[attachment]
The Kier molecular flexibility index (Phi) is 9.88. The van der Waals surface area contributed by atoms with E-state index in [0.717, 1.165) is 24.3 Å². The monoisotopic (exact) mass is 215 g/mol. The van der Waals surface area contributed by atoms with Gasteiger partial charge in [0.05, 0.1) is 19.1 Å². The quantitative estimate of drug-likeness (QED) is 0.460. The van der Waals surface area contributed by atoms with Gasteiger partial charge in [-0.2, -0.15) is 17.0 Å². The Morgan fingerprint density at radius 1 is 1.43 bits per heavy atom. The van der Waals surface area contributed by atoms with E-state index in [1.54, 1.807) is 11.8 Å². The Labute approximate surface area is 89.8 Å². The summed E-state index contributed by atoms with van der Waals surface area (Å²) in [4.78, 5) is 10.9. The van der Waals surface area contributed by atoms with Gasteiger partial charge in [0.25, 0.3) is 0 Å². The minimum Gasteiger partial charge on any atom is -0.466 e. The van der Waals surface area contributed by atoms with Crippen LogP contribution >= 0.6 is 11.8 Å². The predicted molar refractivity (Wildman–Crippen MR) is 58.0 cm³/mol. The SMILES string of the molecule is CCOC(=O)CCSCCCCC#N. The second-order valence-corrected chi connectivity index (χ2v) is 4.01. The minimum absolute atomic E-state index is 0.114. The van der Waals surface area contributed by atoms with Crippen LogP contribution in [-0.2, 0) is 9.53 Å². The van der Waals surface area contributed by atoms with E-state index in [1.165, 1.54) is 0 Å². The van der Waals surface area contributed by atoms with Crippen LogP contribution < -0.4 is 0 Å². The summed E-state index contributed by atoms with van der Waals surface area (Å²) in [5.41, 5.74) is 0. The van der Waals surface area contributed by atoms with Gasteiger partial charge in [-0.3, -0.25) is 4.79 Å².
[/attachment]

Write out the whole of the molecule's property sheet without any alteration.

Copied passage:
The Kier molecular flexibility index (Phi) is 9.88. The van der Waals surface area contributed by atoms with E-state index in [0.717, 1.165) is 24.3 Å². The monoisotopic (exact) mass is 215 g/mol. The van der Waals surface area contributed by atoms with Gasteiger partial charge in [0.05, 0.1) is 19.1 Å². The quantitative estimate of drug-likeness (QED) is 0.460. The van der Waals surface area contributed by atoms with Gasteiger partial charge in [-0.2, -0.15) is 17.0 Å². The Morgan fingerprint density at radius 1 is 1.43 bits per heavy atom. The van der Waals surface area contributed by atoms with E-state index in [1.54, 1.807) is 11.8 Å². The Labute approximate surface area is 89.8 Å². The summed E-state index contributed by atoms with van der Waals surface area (Å²) in [4.78, 5) is 10.9. The van der Waals surface area contributed by atoms with Gasteiger partial charge in [0.25, 0.3) is 0 Å². The minimum Gasteiger partial charge on any atom is -0.466 e. The van der Waals surface area contributed by atoms with Crippen LogP contribution >= 0.6 is 11.8 Å². The predicted molar refractivity (Wildman–Crippen MR) is 58.0 cm³/mol. The SMILES string of the molecule is CCOC(=O)CCSCCCCC#N. The second-order valence-corrected chi connectivity index (χ2v) is 4.01. The minimum absolute atomic E-state index is 0.114. The van der Waals surface area contributed by atoms with Crippen LogP contribution in [-0.2, 0) is 9.53 Å². The van der Waals surface area contributed by atoms with E-state index in [1.165, 1.54) is 0 Å². The van der Waals surface area contributed by atoms with Crippen LogP contribution < -0.4 is 0 Å². The summed E-state index contributed by atoms with van der Waals surface area (Å²) in [5.41, 5.74) is 0. The van der Waals surface area contributed by atoms with Gasteiger partial charge in [-0.3, -0.25) is 4.79 Å².